I consider myself lucky to live in a place where garages aren’t the face of the neighborhood. Those neighborhoods where people hit the opener as they are pulling up and again when they have pulled in – living a life where a big metal door is between them and their neighbors.

Now if you catch me in the middle of winter, when I’m dashing out to heat up the car and scrape the windows in the morning, I might think of singing a different song but even then I, along with all the drivers on the road whose cars show the signs that they too aren’t parked in a cozy garage at night, wear it like a badge of honor. We are the ones that live in the neighborhood with sidewalks that are meant to be walked under big mature trees and neighbors are meant to be known. Oh sure… many of us have garages – most of which are single car – and just as many that never see a vehicle because it’s merely a home for our mowers and tools and bikes. Lots of bikes.

And back alleys are just another opportunity to get to know those that live around you  but admittedly low on my radar when it comes to beautification as it’s the last place that most people see. But this also means it is unclaimed territory so when pondering where I could put a blackberry patch in a heavily shaded yard, I just needed to look beyond the back gate.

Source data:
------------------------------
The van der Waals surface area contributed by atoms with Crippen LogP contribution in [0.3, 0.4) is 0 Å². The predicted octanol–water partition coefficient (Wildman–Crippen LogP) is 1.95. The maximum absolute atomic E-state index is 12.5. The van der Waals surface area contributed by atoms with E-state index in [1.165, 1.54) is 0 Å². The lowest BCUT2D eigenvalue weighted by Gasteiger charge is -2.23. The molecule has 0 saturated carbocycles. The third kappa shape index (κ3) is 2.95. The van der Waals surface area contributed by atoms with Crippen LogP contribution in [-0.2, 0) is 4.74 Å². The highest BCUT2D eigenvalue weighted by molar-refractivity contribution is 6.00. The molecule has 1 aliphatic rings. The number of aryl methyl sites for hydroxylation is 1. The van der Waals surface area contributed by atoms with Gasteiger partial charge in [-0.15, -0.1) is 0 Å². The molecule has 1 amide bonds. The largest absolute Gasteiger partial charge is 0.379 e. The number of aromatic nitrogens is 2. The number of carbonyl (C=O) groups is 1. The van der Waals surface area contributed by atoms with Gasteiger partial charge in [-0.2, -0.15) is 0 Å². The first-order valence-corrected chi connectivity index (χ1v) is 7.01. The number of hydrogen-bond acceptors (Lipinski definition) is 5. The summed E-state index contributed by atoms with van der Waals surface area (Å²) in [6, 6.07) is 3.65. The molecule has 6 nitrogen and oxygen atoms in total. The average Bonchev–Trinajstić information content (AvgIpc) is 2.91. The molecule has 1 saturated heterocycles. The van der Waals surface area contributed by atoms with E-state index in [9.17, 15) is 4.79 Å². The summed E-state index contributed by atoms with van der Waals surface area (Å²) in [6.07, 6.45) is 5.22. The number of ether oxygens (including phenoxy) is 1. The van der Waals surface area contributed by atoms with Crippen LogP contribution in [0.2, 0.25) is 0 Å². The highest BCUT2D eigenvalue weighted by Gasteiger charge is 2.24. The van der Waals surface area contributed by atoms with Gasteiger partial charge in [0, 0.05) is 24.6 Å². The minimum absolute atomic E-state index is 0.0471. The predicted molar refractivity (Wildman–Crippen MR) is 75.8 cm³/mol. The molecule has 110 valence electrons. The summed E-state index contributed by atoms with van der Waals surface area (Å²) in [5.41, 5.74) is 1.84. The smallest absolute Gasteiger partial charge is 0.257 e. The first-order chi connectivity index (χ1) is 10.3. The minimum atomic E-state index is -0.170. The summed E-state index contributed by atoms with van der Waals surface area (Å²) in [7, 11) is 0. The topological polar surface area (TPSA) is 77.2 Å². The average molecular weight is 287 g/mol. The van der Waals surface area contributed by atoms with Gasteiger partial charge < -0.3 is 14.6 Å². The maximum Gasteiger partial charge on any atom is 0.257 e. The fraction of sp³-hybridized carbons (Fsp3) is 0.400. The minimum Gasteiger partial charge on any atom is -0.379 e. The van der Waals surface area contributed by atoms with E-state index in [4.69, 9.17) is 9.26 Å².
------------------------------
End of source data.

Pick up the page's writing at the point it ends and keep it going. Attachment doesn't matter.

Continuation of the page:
The side of the garage faces east with a sun source unimpaired by trees and totally underutilized real estate. The first step was to dig out and amend the alley dirt that was hard and tired and had been neglected for far too long. Clay was removed and topsoil and homemade compost was dug in.

I’d been carrying a photo around on my phone for at least a couple years of a trellis mounting system that I had snapped from a magazine in a waiting room. It was clean and simple. It was perfect for the project.


Hog wire from the local farm supply store comes in sheets 4′ x 16′. Heavy duty eye hooks that screw into the wall. Cutting the hog wire sheets in half yielded the perfect height, 4 panels being just the right width for the length of the garage. Even I, the impatient one, was amazed at how fast this went. A few hours later and I was planting the first of the eight thornless blackberry bushes in the ground.


That was in March and now just a few weeks later, the plants are blooming – signs of fruit to come.


And there’s really nothing not to love about this whole project. The area that was once hard and wasted and tired is renewed and green and flourishing. The alley doesn’t look like the forgotten ground anymore. And, it’s offering inspiration for neighbors and dreams of “fruit alley” where, at least for this block, the opportunity is seized. And none of that even mentions the dark, juicy fruit that just may be my favorite of all and the things I will make if any of them actually make it past my grazing in the back alley. And if they don’t? Well, that’s ok too.